UK must avoid post-Brexit banking barriers to EU: Business Secretary

Britain's Business Secretary Greg Clark speaks on the BBC's Andrew Marr Show in London

By William James

LONDON (Reuters) – A Brexit deal that weakens London’s ties to EU financial markets would damage Britain’s economic future, Business Secretary Greg Clark told Reuters, vowing to protect the City while the government focuses on nurturing a hi-tech manufacturing revival.

The extent of the expected economic damage caused by leaving the European Union was revealed on Wednesday at finance minister Philip Hammond’s first budget update since the June vote, which included lower growth forecasts and weaker public finances.

Speaking shortly after Hammond’s Autumn statement, Clark underlined the economic importance of getting a good deal for the financial sector in negotiations with the EU on how Britain will trade with the bloc once it leaves.

“We know that having fragmented financial markets is not good for the competitiveness of any business, any country in Europe whether it is the UK or overseas,” Clark said, describing London’s banking expertise as an asset “any other country would kill to have.”

The sector, which contributes around 12 percent of GDP, is nervous about what access it will have to the EU’s financial markets, with many calling for a clear transitional arrangement to soften the blow of leaving, or eyeing a shift overseas.

However, Clark said it was too soon in the negotiating process, which Britain has said it will formally begin by the end of March next year, to talk about a transitional deal.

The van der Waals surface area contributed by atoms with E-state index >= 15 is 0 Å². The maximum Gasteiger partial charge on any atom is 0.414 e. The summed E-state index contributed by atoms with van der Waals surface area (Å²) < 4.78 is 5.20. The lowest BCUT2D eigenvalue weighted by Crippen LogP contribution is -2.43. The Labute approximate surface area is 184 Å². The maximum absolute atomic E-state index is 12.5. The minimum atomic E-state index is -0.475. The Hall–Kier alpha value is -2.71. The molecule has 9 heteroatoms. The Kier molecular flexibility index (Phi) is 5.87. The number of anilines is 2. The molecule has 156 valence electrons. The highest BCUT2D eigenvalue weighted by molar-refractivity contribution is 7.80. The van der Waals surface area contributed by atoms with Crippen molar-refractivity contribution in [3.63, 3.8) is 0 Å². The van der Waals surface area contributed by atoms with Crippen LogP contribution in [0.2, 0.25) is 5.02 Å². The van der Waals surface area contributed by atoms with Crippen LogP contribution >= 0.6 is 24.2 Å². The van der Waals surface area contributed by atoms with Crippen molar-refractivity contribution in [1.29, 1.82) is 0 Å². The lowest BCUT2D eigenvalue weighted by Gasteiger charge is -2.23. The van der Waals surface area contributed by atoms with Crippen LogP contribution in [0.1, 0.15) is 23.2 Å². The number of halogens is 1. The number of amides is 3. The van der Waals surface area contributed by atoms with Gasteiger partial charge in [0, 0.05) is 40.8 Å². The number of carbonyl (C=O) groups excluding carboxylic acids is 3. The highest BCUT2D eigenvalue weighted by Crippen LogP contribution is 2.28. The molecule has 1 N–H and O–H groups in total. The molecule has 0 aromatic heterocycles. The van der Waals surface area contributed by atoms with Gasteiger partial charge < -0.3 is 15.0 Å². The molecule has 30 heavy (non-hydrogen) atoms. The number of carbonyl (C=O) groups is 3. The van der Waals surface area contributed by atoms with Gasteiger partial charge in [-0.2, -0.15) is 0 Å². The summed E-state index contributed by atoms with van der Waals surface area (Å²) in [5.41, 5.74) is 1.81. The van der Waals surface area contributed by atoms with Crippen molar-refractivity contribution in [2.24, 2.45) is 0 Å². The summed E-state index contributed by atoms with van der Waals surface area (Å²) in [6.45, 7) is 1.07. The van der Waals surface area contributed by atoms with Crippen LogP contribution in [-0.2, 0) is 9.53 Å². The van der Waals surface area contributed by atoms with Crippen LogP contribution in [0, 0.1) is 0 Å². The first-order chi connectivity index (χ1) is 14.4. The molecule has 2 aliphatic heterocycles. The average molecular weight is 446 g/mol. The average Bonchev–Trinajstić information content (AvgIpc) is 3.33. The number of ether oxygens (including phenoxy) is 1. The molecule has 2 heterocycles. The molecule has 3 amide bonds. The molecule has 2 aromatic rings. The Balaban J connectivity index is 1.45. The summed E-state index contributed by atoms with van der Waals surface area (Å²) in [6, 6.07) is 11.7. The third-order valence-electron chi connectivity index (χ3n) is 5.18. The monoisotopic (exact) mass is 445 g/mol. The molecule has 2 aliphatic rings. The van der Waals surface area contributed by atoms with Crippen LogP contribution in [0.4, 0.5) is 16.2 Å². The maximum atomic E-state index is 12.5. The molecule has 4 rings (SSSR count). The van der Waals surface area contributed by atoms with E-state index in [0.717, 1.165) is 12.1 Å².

Hammond used the Autumn Statement to put a rebirth of British manufacturing at the center of his plans to weather the Brexit storm, spending his limited funds on a manufacturing-focused 23 billion pound ($28 billion) fund to boost productivity by investing in infrastructure.

Much of that spending will be dictated by the Industrial Strategy, due to be outlined in the coming weeks, which is seen as both an economic necessity to boost productivity and a political manoeuvre to re-engage with disillusioned low-income workers, many of whom voted for Brexit.

Clark rejected the idea that financial services could suffer as a result of the government’s new-found focus on manufacturing, but said there would need to be an economic rebalancing.

“There is a rebalancing of the economy in a sense that we want to have some of the prosperity that financial services enjoyed, London enjoyed, extended to other parts of the country and to other sectors,” Clark said.

But, he said he wanted to “maintain, in fact to increase, the strength of the competitiveness of financial services and of London.”

“They are assets that any other country would kill to have. We are going to have them very prominent in our industrial strategy.”

(Reporting by William James; editing by Stephen Addison)